The landscape of college athletics is ever shifting. It changed again Monday when Maryland jumped from the ACC to the Big Ten. These things never happen in a vacuum. Multiple reports have Rutgers leaving the Big East on Tuesday for the Big Ten, too. The question? Where does all of this leave the ACC?

Despite losing a founding member, the conference still appears in good shape on the surface. The key will be keeping the remaining members happy -- something the league office, based in Greensboro, N.C., and often accused of catering to the big four schools in North Carolina (Duke, Wake Forest, North Carolina and N.C. State), struggles with at times.

But Connecticut, one of the last remaining vestiges of the Big East, is a logical candidate to take Maryland's place. It has an even better recent basketball history and beat the Terrapins this year in football. The loss of the Washington and Baltimore television markets hurts the conference. But at least the Huskies are a big deal in their home state, have some presence in the New York and Boston media markets and have the football facilities in place to compete right away. Remember, Connecticut played in the Fiesta Bowl in 2011.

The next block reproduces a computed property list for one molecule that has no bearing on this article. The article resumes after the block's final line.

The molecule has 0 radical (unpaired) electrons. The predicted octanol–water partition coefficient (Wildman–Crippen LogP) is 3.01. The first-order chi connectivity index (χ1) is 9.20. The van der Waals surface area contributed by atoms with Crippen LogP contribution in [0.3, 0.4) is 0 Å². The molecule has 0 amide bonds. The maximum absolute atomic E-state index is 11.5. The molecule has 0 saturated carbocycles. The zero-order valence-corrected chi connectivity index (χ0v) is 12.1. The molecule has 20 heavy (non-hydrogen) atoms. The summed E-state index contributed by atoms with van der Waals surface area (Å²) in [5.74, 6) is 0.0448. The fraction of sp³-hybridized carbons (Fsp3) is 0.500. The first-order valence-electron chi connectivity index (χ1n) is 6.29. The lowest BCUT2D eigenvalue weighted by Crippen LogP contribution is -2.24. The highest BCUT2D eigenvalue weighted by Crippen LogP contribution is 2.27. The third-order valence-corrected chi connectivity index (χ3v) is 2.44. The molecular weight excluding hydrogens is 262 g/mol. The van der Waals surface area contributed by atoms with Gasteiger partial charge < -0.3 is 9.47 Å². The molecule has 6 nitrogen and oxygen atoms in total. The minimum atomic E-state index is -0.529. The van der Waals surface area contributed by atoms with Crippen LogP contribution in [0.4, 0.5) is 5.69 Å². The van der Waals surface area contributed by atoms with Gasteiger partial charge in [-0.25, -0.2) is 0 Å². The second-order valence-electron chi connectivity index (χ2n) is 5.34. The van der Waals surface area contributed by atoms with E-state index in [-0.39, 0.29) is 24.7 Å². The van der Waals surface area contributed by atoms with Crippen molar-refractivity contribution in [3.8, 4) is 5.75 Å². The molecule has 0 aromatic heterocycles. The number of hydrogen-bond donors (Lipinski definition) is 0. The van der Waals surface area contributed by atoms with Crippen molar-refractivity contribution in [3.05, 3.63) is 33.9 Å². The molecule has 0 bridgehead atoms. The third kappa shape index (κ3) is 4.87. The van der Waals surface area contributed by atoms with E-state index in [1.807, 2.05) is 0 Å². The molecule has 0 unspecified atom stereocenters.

This goes beyond finding a solid replacement for Maryland. The ACC added Syracuse and Pittsburgh last year, and those schools begin conference play in 2013. It recently added Notre Dame as a member in all sports except football. It has signed a television contract extension through 2027 with ESPN worth $17 million per season for each school and a lucrative 12-year deal with the Orange Bowl starting in 2015 that will pay the conference $27.5 million per year.

But can commissioner John Swofford keep his southern wing -- Florida State, Georgia Tech, Miami and Clemson -- on board? Or will those schools look toward the Big 12? And while the SEC has long resisted luring those particular schools, what happens if that league changes its mind? In a world where there are four 16-team mega-conferences, both North Carolina and Virginia -- among the best public universities in the country -- are almost perfect fits for the Big Ten. For better or worse, the dominoes keep falling.

- Brian McNally